Running the Cmdlets
Here’s an example of running an SMA cmdlet, and the type of output the cmdlets provide:
One thing you’ll notice using the cmdlets is that it can be cumbersome to continually pass the web service connection parameters (WebServiceEndpoint, Port, AuthenticationType, Credential) into each cmdlet. You may be wondering why we don’t provide a single cmdlet to set the connection to the web service, and have all other cmdlets inherently use that connection when they are called so you don’t have to pass these parameters in every time, similar to the Get-SCVMMServer cmdlet of the Virtual Machine Manager PowerShell module, or the Select-AzureSubscription cmdlet of the Windows Azure PowerShell module. We wanted to make sure the SMA cmdlets were incredibly simple to use from within SMA runbooks (more on that later), and doing this meant we needed each cmdlet to be able to function completely independently of other cmdlets. PowerShell Workflow can run cmdlets written in the same workflow in separate PowerShell sessions, which means any cmdlet depending on some state being previously written to the session it is running in may fail. The way around this is to run these types of cmdlets within an InlineScript activity, but for the SMA cmdlets we decided we wanted full compatibility with PowerShell Workflow, since we provide an engine that runs PowerShell Workflows. If we don’t provide a PowerShell module that works perfectly in PowerShell Workflow, who will!
Luckily, there is an easy way to pass these parameters into each SMA cmdlet without having to write them out every time – splatting. Splatting allows you to define a set of parameters as a hashtable, and pass that set of parameters to any cmdlet. From the below, you can see this makes it super easy to add any SMA web service connection parameters to your SMA cmdlets:
While most of the SMA PowerShell cmdlets serve to provide feature parity with the SMA portal via a scripting interface, the module also provides cmdlets for various administrative actions that can’t be done from the portal today:
The SMA PowerShell module ships with two cmdlets, Set-SmaAdminConfiguration and Get-SmaAdminConfiguration, which let you get and set administrative configuration settings of SMA, such as drain time (for graceful shutdown), Customer Experience Improvement Program (CEIP) opt in, and the max age of runbook jobs before they will be purged from the SMA database.
Runbook Worker Deployment
The PowerShell module also provides cmdlets for managing the set of runbook workers configured to run runbooks. The deployment can be managed through the Get-SmaRunbookWorkerDeployment and New-SmaRunbookWorkerDeployment cmdlets. For more information on runbook worker deployments, check out the PowerShell help topic on SMA runbook worker deployments.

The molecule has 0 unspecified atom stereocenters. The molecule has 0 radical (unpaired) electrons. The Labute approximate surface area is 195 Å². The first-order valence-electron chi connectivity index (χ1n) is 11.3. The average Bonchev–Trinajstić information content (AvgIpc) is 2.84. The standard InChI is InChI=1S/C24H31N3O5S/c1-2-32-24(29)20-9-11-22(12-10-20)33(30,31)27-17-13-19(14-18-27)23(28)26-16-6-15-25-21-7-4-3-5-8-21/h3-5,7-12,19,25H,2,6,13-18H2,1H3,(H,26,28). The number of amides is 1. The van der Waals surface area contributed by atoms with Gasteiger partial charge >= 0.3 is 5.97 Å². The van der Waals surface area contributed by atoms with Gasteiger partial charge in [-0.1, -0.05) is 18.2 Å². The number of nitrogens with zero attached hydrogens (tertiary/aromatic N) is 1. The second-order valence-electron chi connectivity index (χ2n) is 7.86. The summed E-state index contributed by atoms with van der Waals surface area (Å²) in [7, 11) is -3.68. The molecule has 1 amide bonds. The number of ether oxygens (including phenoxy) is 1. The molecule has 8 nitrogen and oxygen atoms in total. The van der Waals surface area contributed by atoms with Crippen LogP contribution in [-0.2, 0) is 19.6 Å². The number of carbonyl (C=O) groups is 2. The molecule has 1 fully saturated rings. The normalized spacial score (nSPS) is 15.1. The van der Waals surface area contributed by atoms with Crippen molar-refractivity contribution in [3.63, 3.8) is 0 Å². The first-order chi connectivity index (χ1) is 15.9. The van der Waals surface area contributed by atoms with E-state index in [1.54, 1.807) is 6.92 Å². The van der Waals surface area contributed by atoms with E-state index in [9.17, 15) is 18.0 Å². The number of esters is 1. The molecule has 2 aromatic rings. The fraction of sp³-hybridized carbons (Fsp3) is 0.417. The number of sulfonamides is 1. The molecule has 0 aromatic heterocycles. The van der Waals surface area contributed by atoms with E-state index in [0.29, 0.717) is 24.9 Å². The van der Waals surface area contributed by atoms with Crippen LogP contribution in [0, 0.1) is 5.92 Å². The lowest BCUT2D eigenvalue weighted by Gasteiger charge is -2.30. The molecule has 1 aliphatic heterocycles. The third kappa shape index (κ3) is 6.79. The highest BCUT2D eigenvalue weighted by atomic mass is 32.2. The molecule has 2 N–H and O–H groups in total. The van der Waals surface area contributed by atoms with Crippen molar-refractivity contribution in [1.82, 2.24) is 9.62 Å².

SMA Product License
You can also view and change license information for SMA through the cmdlets. Get-SmaLicense returns the expiration date of your SMA installation, useful if you installed SMA as an evaluation version, while Set-SmaLicense lets you enter a System Center product key to move your SMA installation from an evaluation version to the full product version.
Portable Module Generation
The only SMA cmdlet that does not go through the web service is New-SmaPortableModule. This cmdlet lets you generate integration modules, for modules which cannot be imported into SMA otherwise. You can read up more on portable modules and using this cmdlet in this blog post.
Using the SMA Cmdlets in SMA
Another interesting tidbit about the SMA PowerShell module is that it is included as an out of box integration module in SMA, which means you can use SMA cmdlets directly in your runbooks with no extra work. For example, here’s an SMA runbook that starts another SMA runbook asynchronously as a new job, and prints out info on that job:
Hopefully by now you have a better understanding of all the wonderful things you can accomplish using the Service Management Automation PowerShell cmdlets, and how the cmdlets themselves function. Not only can you use SMA to automate your IT and business processes, you can even automate SMA itself by using these cmdlets! The SMA team is super excited to see the kinds of runbooks and scripts you write to take advantage of the functionality SMA and the SMA PowerShell module provide.
Until next time, happy automating!